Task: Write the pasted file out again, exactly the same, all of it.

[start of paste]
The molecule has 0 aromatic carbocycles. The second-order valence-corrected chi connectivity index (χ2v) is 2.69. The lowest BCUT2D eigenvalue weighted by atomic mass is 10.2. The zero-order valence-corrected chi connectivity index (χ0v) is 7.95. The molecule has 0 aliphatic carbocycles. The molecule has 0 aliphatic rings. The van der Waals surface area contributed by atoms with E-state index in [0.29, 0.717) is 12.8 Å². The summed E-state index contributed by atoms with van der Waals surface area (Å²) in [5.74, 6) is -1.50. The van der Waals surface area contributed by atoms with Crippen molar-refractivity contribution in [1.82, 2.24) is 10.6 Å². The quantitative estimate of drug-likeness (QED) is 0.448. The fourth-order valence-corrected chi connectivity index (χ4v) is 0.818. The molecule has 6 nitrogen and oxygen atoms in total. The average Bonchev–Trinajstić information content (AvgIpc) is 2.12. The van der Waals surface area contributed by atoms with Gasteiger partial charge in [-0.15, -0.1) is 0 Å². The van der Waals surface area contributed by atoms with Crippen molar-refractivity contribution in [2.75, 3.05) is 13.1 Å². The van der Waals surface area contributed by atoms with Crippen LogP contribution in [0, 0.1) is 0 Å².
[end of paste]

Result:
The molecule has 0 aromatic carbocycles. The second-order valence-corrected chi connectivity index (χ2v) is 2.69. The lowest BCUT2D eigenvalue weighted by atomic mass is 10.2. The zero-order valence-corrected chi connectivity index (χ0v) is 7.95. The molecule has 0 aliphatic carbocycles. The molecule has 0 aliphatic rings. The van der Waals surface area contributed by atoms with E-state index in [0.29, 0.717) is 12.8 Å². The summed E-state index contributed by atoms with van der Waals surface area (Å²) in [5.74, 6) is -1.50. The van der Waals surface area contributed by atoms with Crippen molar-refractivity contribution in [1.82, 2.24) is 10.6 Å². The quantitative estimate of drug-likeness (QED) is 0.448. The fourth-order valence-corrected chi connectivity index (χ4v) is 0.818. The molecule has 6 nitrogen and oxygen atoms in total. The average Bonchev–Trinajstić information content (AvgIpc) is 2.12. The van der Waals surface area contributed by atoms with Gasteiger partial charge in [-0.15, -0.1) is 0 Å². The van der Waals surface area contributed by atoms with Crippen molar-refractivity contribution in [2.75, 3.05) is 13.1 Å². The van der Waals surface area contributed by atoms with Crippen LogP contribution in [0, 0.1) is 0 Å².